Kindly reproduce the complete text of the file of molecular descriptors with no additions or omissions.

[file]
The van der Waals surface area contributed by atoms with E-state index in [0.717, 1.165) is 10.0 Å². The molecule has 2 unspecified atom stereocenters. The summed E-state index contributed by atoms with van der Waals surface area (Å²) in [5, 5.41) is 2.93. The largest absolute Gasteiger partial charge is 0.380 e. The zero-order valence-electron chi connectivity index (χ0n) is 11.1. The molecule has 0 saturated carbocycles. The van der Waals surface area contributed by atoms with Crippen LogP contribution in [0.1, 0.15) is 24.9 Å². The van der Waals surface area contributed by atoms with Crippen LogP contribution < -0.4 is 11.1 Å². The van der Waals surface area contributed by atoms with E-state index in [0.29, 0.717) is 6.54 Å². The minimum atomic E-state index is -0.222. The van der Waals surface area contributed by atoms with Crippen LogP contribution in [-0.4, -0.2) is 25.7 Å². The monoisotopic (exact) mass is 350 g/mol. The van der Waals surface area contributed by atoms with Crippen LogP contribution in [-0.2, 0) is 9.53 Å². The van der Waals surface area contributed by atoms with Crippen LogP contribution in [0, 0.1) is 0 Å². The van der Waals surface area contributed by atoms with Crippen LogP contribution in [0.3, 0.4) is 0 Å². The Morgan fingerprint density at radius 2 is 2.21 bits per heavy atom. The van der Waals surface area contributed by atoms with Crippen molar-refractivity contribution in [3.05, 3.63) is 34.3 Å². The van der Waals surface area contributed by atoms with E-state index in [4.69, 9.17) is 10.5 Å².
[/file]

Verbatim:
The van der Waals surface area contributed by atoms with E-state index in [0.717, 1.165) is 10.0 Å². The molecule has 2 unspecified atom stereocenters. The summed E-state index contributed by atoms with van der Waals surface area (Å²) in [5, 5.41) is 2.93. The largest absolute Gasteiger partial charge is 0.380 e. The zero-order valence-electron chi connectivity index (χ0n) is 11.1. The molecule has 0 saturated carbocycles. The van der Waals surface area contributed by atoms with Crippen LogP contribution in [0.1, 0.15) is 24.9 Å². The van der Waals surface area contributed by atoms with Crippen LogP contribution < -0.4 is 11.1 Å². The van der Waals surface area contributed by atoms with E-state index in [0.29, 0.717) is 6.54 Å². The minimum atomic E-state index is -0.222. The van der Waals surface area contributed by atoms with Crippen LogP contribution in [-0.4, -0.2) is 25.7 Å². The monoisotopic (exact) mass is 350 g/mol. The van der Waals surface area contributed by atoms with Crippen LogP contribution in [-0.2, 0) is 9.53 Å². The van der Waals surface area contributed by atoms with Crippen LogP contribution in [0, 0.1) is 0 Å². The van der Waals surface area contributed by atoms with Crippen LogP contribution in [0.3, 0.4) is 0 Å². The Morgan fingerprint density at radius 2 is 2.21 bits per heavy atom. The van der Waals surface area contributed by atoms with Crippen molar-refractivity contribution in [3.05, 3.63) is 34.3 Å². The van der Waals surface area contributed by atoms with E-state index in [4.69, 9.17) is 10.5 Å².